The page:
As you begin to reload the knee joint, practice squatting and lunging with perfect form. Check your alignment throughout every exercise, and especially as you begin to add speed to the movements.
The goal of this exercise is to spend a larger amount of time with tension on the tendon. When performed eccentrically, the quadriceps muscle is able to resist with more force. This exercise should be performed until the quadriceps is exhausted, so if you can easily do single leg squats with your bodyweight, start wearing a backpack or weight vest to increase the load.
Complete 3 sets of 15 reps, twice per day.
It’s ok if the decline squats hurt a bit, but the pain should not be excruciating and it should not get progressively worse as you proceed through your reps and sets. Also, if you wake up the next morning and your knee feels worse than it did the day before, lighten the load.
Early on, if the pain is increasing, you can do an easier isometric hold. Try a simple wall squat, holding for 45 seconds, and complete 3 sets. This will allow you to put tension on the patellar tendon without aggravating it.
** If you lack adequate ankle flexibility, you can use a decline ramp to slightly elevate your heel.
Perform 3 sets of 10 reps, practicing squats in varying positions and angles. Pay extra close attention to your form.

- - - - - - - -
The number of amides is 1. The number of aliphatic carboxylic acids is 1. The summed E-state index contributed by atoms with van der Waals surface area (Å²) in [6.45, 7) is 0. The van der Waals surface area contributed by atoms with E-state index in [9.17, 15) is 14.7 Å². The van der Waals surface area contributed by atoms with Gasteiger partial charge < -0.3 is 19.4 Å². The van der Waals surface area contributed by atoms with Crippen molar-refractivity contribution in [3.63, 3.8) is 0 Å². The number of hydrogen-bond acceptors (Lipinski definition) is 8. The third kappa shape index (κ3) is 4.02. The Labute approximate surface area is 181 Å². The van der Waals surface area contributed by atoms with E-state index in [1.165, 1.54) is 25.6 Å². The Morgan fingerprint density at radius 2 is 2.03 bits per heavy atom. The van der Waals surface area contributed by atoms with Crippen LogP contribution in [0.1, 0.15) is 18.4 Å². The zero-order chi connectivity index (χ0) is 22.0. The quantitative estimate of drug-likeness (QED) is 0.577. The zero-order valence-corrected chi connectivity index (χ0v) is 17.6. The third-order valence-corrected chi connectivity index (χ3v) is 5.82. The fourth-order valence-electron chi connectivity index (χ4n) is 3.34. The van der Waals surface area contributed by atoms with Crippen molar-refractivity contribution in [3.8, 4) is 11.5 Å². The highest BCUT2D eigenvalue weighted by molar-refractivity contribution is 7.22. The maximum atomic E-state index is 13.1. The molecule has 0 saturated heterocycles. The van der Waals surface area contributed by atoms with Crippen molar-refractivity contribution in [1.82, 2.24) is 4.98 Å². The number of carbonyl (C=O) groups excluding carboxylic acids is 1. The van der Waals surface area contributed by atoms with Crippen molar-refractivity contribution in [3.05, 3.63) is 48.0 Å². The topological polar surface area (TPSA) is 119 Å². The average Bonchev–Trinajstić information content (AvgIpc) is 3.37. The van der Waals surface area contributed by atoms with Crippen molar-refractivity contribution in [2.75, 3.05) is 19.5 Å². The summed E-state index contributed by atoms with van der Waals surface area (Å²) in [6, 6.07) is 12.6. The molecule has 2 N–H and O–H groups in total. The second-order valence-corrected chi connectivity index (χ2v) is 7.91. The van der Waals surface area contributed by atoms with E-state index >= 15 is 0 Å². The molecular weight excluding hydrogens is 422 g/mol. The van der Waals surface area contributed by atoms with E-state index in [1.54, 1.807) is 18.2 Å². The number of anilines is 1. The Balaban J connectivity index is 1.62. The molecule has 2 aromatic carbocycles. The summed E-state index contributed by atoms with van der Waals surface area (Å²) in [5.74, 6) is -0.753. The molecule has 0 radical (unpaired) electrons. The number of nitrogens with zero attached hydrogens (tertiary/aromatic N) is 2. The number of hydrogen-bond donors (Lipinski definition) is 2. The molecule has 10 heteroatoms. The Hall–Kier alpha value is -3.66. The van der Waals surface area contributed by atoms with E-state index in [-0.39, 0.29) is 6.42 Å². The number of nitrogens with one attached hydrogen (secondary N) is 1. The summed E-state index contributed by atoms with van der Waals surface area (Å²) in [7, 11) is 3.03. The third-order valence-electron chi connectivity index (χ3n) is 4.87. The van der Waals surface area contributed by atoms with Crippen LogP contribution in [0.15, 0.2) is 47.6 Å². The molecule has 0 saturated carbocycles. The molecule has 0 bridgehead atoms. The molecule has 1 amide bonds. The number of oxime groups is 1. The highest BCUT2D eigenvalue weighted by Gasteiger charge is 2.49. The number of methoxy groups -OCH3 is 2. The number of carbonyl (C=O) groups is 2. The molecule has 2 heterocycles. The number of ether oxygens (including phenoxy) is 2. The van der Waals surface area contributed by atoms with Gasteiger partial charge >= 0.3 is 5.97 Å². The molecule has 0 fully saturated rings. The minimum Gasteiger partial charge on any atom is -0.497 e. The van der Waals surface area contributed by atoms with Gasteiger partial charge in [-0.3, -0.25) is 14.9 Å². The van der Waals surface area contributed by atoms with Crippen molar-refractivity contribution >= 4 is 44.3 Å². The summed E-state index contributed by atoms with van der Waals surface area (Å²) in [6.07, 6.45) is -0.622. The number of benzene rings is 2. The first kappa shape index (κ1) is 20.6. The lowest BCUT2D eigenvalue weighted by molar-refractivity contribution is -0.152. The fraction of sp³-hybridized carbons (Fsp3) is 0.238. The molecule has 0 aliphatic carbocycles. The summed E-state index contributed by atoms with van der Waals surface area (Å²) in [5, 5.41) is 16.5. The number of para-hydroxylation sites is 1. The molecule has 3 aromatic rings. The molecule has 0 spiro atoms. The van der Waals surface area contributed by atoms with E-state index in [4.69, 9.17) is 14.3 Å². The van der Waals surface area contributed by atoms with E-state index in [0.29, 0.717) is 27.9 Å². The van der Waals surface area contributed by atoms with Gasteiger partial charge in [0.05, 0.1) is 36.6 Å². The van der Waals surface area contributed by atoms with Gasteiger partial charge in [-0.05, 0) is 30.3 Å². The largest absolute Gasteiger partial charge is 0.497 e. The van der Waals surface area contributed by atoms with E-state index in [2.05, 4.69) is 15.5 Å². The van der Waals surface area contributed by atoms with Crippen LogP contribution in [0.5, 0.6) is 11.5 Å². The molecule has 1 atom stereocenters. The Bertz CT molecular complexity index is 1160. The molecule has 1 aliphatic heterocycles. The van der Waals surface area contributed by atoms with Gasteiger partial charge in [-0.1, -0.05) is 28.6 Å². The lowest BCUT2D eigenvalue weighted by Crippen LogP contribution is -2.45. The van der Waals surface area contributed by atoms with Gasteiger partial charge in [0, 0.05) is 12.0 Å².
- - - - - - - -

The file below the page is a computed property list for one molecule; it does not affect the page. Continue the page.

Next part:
Perform 3 sets of 10 reps. Practice lunges in varying positions and angles, paying extra close attention to your form. Perform forward lunges, reverse lunges, side lunges, and diagonal lunges.
Perform 3 x 1 min of jump rope as a warm-up before any physical activity.
The focus here is on ankle training and landing softly.
When jumping, focus on landing softly, which means rolling toe-ball-heel down your foot as you land from jumping. Also, your knees should remain slightly bent throughout the exercise. Studies have shown that when athletes land softly from a jump, more of the forces are absorbed in the ankle musculature, which decreases the peak ground reaction force that occurs in the knee.
An important part of rehabbing patellar tendinitis is flexibility. This is because tight quad and hamstring muscles have been correlated with patellar tendinitis. Therefore, you should definitely stretch the muscles around the knee in your rehab program. Perform these stretches after you warm-up and again after your workouts.